To believe in the resurrection of Jesus is not just an act of suspending logic in order to belong to some kind of a religious club. Certainly there is an aspect of supernatural disruption to this story of Jesus being raised from the dead, and those who are able to believe this enjoy the fellowship of a beautiful community, but the really hard thing to accept about this story is what it calls upon us to do. It’s not just a story that challenges our intellectual capacities – it’s a story that challenges our interpersonal relationships. It’s a story that calls upon us to allow our lives to be ruled by love. It’s a story that dares us to believe that God really does rule the universe and to live as if we trust that the power of love will one day prevail.

That’s not an easy thing to believe, but if we will believe it we will find our way to abundant life. It doesn’t mean we won’t encounter suffering and death. It doesn’t mean that we will overcome the evil powers that seem to thrive so well on this planet, but it does mean that we have become citizens of a more cosmic community. To believe in the resurrection of Jesus is to believe that there is a world that is not ruled by the physical and biological and political boundaries of this planet but by nothing less than the mind of God. Our feet are on this planet, but our souls are invited to abide with God.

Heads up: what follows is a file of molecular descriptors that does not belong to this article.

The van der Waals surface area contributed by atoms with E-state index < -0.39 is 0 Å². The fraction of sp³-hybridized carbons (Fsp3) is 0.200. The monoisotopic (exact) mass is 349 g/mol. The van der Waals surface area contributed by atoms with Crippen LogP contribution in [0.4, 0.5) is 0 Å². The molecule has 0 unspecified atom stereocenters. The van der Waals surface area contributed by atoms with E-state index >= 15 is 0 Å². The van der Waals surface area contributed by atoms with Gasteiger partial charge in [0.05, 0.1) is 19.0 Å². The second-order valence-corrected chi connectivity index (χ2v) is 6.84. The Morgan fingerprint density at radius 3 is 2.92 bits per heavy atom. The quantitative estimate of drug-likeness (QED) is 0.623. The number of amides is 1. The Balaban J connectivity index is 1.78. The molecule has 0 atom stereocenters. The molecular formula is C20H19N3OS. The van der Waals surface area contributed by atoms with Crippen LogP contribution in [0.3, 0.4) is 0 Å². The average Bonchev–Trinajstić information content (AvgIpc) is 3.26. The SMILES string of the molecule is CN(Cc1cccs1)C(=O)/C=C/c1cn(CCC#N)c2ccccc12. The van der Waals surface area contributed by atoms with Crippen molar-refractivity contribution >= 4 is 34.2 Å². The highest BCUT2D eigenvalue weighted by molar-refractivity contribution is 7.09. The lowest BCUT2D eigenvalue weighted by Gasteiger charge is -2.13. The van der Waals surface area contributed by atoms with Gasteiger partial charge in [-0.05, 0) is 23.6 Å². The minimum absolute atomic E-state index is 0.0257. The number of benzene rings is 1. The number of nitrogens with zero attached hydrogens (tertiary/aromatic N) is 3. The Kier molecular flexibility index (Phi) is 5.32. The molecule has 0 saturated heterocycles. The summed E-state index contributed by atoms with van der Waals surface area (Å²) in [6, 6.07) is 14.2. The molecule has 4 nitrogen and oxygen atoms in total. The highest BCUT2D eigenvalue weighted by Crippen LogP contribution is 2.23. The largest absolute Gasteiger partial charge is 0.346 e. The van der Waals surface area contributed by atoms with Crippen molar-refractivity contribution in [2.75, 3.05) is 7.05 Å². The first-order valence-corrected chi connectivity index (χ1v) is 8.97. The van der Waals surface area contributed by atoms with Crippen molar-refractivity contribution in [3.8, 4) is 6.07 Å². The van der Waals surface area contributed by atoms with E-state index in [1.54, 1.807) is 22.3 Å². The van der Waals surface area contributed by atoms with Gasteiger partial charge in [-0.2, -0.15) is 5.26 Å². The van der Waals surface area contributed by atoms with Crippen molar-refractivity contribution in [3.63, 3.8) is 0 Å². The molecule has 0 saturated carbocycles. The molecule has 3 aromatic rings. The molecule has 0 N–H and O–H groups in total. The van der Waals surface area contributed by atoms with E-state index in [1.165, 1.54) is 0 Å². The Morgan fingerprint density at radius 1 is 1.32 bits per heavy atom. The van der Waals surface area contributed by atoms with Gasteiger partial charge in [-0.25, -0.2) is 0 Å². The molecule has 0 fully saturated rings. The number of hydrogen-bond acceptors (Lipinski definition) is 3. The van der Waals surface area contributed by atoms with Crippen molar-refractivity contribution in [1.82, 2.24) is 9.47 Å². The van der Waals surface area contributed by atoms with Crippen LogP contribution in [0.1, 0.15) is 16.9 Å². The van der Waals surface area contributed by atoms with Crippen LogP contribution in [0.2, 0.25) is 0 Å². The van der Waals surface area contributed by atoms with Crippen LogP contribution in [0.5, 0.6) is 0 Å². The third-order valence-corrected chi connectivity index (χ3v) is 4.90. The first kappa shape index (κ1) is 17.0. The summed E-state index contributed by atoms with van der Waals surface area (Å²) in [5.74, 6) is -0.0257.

The Big Bang Theory is really interesting, and it’s very revealing of where we have come from, but the resurrection of Jesus Christ – what I am now calling the Biggest Bang Theory – compels us to think about where we are going. If Jesus was only born 4 seconds ago on the cosmic calendar then we are facing a brand new situation here on earth, and it’s exciting to think of what may happen over the course of the next few seconds. God has provided us with some powerful new information – and it matters what we do with it.

The good news is that we aren’t alone in this new endeavor. Jesus is alive and well, and we can be guided by his presence. In fact we can become his presence. This is our challenge – this is our opportunity! This is some information we are invited to incorporate in to our lives on a daily basis. Doing this will have a powerful impact on the people you encounter here on earth, and it will enable you to abide in the most lasting community that the universe will ever know – the kingdom of God – the one that will continue to abide even beyond the next big bang.

And thanks be to God for this. Amen